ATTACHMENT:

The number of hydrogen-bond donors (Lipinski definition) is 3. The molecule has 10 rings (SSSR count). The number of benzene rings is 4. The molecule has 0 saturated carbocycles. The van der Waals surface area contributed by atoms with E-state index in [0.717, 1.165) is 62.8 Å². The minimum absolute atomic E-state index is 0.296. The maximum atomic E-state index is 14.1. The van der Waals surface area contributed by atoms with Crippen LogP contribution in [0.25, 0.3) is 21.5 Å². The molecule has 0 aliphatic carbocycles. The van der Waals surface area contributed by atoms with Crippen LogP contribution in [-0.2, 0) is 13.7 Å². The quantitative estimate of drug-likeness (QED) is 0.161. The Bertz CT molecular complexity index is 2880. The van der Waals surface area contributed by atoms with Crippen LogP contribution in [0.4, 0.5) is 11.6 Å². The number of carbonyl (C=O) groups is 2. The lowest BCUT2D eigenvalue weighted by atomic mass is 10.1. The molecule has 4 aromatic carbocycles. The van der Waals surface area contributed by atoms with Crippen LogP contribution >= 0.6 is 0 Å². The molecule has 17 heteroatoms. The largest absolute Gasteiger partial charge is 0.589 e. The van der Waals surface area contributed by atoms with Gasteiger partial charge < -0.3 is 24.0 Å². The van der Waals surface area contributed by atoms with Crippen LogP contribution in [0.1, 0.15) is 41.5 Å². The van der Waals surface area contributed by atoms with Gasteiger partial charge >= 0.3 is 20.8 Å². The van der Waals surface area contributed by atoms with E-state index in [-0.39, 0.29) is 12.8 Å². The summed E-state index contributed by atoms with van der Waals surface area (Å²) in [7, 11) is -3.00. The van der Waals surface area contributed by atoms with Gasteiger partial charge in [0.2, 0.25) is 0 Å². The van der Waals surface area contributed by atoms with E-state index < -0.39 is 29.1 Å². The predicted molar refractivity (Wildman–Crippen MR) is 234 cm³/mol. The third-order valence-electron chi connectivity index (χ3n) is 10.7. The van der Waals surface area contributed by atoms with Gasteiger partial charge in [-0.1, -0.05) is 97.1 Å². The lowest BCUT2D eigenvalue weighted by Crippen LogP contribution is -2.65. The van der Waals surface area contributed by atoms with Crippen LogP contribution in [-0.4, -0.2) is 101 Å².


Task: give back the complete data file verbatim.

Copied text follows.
The number of hydrogen-bond donors (Lipinski definition) is 3. The molecule has 10 rings (SSSR count). The number of benzene rings is 4. The molecule has 0 saturated carbocycles. The van der Waals surface area contributed by atoms with E-state index in [0.717, 1.165) is 62.8 Å². The minimum absolute atomic E-state index is 0.296. The maximum atomic E-state index is 14.1. The van der Waals surface area contributed by atoms with Crippen LogP contribution in [0.25, 0.3) is 21.5 Å². The molecule has 0 aliphatic carbocycles. The van der Waals surface area contributed by atoms with Crippen LogP contribution in [-0.2, 0) is 13.7 Å². The quantitative estimate of drug-likeness (QED) is 0.161. The Bertz CT molecular complexity index is 2880. The van der Waals surface area contributed by atoms with Crippen LogP contribution in [0.4, 0.5) is 11.6 Å². The number of carbonyl (C=O) groups is 2. The lowest BCUT2D eigenvalue weighted by atomic mass is 10.1. The molecule has 4 aromatic carbocycles. The van der Waals surface area contributed by atoms with Crippen LogP contribution >= 0.6 is 0 Å². The molecule has 17 heteroatoms. The largest absolute Gasteiger partial charge is 0.589 e. The van der Waals surface area contributed by atoms with Gasteiger partial charge < -0.3 is 24.0 Å². The van der Waals surface area contributed by atoms with Crippen LogP contribution in [0.1, 0.15) is 41.5 Å². The van der Waals surface area contributed by atoms with Gasteiger partial charge >= 0.3 is 20.8 Å². The van der Waals surface area contributed by atoms with E-state index in [-0.39, 0.29) is 12.8 Å². The summed E-state index contributed by atoms with van der Waals surface area (Å²) in [7, 11) is -3.00. The van der Waals surface area contributed by atoms with Gasteiger partial charge in [0.2, 0.25) is 0 Å². The van der Waals surface area contributed by atoms with E-state index < -0.39 is 29.1 Å². The predicted molar refractivity (Wildman–Crippen MR) is 234 cm³/mol. The third-order valence-electron chi connectivity index (χ3n) is 10.7. The van der Waals surface area contributed by atoms with Gasteiger partial charge in [-0.1, -0.05) is 97.1 Å². The lowest BCUT2D eigenvalue weighted by Crippen LogP contribution is -2.65. The van der Waals surface area contributed by atoms with Crippen LogP contribution in [-0.4, -0.2) is 101 Å².